It began to evolve when Klein met a noted historian who suggested he apply for the Newcomen Fellowship at the Harvard Business School. “Surprisingly, I got it, so I spent a year at Harvard, which led to my book on the railroad. After that I got a call from MacMillan asking me to do a volume for a series they were publishing. All of a sudden I was a railroad expert.”
Klein’s knowledge of railroad history and the magnates who drove rail development has attracted national attention. He has appeared in numerous historical documentaries and is often quoted in related works. The Providence Journal, in a recent editorial, referred to Klein as “one of the lesser known treasures of the Ocean State,” citing Klein’s writing about the development of the American economy, a subject that resulted in his best known work, a biography of the financier Jay Gould. The book depicts Gould in a more rounded fashion than as the stereotypical evil, bloodthirsty villain of high finance.
The Life and Legend of Jay Gould became a finalist for the Pulitzer Prize. It also inspired Klein to further investigate the “robber barons,” whom he generally describes as extraordinary men who took the risks that built 20th century American economic power. While that is not the popular perception of the likes of Gould, Rockefeller, Carnegie, Harriman, and others, Klein says it is the accurate one.
Along his accidental path, Klein also served for a time as chair of the Theatre Department. Theatre professor Judith Swift, who worked with him on stage and off at URI and off campus, says of him: “Maury is undoubtedly one of the most prolific scholars at URI. I was privileged to work with him on a number of projects. I always found these experiences to be an opportunity to learn a great deal about authenticity and integrity in research.”
Reflecting on his career, Klein sees some irony in having taught at URI for over four decades and having lived in Rhode Island for all of that time. As a child his family moved around the country frequently, and the longest he lived in one place was two-and-a-half years. “I think that’s why I pursued writing, which is a solitary practice,” he said. “But I also needed physical interaction, which is where the athletics come in. I never played on a school team as a kid, but I would miss it now if I didn’t do it.” He won’t miss his writing; we can expect several more books from the retired professor.”
Taken from: http://www.uri.edu/quadangles/issue/may-2008
And can he write! None of his books are short, and this is no exception. However, it is revealing, and I am learning a lot. As I find anything else that could interest you as I read, I will post it here.
You may have noticed that The Dallas Morning News is sponsoring a One Day University on Saturday, May 10, 2014. You pick five classes out of ten possible choices. This event has appeared in several regions in the country, including New York City. Registration information is available by clicking here.
One of these classes is taught by Joseph Luzzi from Bard College. Who is he? Luzzi is a Ph.D. from Yale and has specialized in Italian studies and literature at Bard College since 2002. At Bard, he serves as Co-Director of the college’s First-Year Seminar program, a full-semester “great books” course that covers major texts and intellectual traditions. His book, My Two Italies (New York: Farrar, Straus and Giroux) is scheduled for release in July, 2014. Here is a description of that book from Amazon.com:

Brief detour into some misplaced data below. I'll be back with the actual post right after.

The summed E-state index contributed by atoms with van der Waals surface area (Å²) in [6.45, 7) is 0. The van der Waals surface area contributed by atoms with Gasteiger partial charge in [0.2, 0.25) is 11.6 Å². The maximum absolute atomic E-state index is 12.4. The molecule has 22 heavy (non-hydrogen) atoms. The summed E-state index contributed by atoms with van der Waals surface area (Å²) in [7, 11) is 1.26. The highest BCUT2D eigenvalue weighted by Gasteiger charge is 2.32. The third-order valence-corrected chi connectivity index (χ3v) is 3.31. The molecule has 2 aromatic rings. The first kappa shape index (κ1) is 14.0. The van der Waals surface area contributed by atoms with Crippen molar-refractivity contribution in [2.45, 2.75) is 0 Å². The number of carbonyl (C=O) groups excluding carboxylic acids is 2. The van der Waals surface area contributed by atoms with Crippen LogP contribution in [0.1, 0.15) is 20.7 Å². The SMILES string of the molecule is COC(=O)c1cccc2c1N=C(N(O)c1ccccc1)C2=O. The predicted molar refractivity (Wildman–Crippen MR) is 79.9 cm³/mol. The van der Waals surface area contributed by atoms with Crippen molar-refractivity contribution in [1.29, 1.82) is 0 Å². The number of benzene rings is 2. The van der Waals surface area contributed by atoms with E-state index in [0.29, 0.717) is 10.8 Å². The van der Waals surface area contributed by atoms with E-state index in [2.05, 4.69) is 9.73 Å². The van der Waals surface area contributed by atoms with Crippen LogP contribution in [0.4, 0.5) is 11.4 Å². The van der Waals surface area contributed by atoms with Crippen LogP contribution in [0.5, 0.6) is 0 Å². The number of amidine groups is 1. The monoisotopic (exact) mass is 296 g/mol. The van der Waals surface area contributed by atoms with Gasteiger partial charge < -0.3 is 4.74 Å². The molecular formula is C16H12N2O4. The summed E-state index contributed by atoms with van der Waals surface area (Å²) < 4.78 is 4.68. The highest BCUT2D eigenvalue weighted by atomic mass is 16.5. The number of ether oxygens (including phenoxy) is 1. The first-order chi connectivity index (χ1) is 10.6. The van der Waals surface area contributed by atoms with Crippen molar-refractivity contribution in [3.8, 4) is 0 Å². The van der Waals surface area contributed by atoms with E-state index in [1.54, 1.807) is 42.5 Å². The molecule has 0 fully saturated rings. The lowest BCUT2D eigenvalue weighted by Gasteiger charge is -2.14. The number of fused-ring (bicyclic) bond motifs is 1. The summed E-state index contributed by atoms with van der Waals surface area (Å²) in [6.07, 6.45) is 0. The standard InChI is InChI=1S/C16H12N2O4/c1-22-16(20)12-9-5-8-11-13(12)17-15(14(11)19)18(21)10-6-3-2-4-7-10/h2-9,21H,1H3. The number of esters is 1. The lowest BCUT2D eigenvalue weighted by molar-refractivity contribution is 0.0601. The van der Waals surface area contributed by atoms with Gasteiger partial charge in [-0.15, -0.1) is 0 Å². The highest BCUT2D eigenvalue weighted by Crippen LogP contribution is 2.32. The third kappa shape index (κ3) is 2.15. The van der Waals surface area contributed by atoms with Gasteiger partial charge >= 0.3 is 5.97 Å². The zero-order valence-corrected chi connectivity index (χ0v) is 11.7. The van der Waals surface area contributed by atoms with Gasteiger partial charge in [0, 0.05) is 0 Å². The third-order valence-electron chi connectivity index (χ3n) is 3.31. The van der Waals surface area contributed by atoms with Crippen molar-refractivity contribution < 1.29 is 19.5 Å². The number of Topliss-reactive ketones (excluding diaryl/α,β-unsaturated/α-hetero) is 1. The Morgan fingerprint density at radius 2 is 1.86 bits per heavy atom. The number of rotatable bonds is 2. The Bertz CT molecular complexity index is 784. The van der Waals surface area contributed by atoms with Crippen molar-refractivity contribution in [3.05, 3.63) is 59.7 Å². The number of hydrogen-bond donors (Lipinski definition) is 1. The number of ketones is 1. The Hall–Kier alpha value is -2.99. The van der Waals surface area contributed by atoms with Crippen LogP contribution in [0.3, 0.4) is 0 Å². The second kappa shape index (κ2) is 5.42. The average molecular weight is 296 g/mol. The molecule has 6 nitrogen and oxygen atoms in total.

A poignant personal account from a child of Calabrian peasants whose lifelong study of Italy unveils the mysteries of this Bel Paese, “Beautiful Land,” where artistic genius and political corruption have gone hand and in hand from the time of Michelangelo to The Sopranos. The child of Italian immigrants and an award-winning scholar of Italian literature, in My Two Italies, Joseph Luzzi straddles these two perspectives to link his family’s dramatic story to Italy’s north-south divide, its quest for a unifying language, and its passion for art, food, and family. From his Calabrian father’s time as a military internee in Nazi Germany—where he had a love affair with a local Bavarian woman—to his adventures amid the Renaissance splendor of Florence, Luzzi creates a deeply personal portrait of Italy that leaps past facile clichés about Mafia madness and Tuscan sun therapy. He delves instead into why Italian Americans have such a complicated relationship with the “old country,” and how Italy produces some of the world’s most astonishing art while suffering from corruption, political fragmentation, and an enfeebled civil society. With topics ranging from the pervasive force of Dante’s poetry to the meteoric rise of Silvio Berlusconi, Luzzi presents the Italians in all their glory and squalor, relating the problems that plague Italy today to the country’s ancient roots. He shares how his “two Italies”—the earthy southern Italian world of his immigrant childhood and the refined “northern” Italian realm of his professional life—join and clash in unexpected ways that continue to enchant the many millions who are either connected to Italy by ancestry or bound to it by love.
His class at the one day university is entitled “Four Books Every Book Lover Should Read.” I snooped a bit to see if I could discover what these titles are, and I found a previous presentation where he discussed six. My educated guess is that the four he discusses in Dallas are from these six:
Dante’s Divine Comedy (1319)
Shakespeare’s Othello (1604)
F. Scott Fitzgerald’s The Great Gatsby (1925)
Virginia Woolf’s To the Lighthouse (1927)
Joseph Heller’s Catch-22 (1961)
Philip Roth’s American Pastoral (1997)
So, how many of these have you read? And, do you agree with these six? And, would you pick this class if you decide to attend?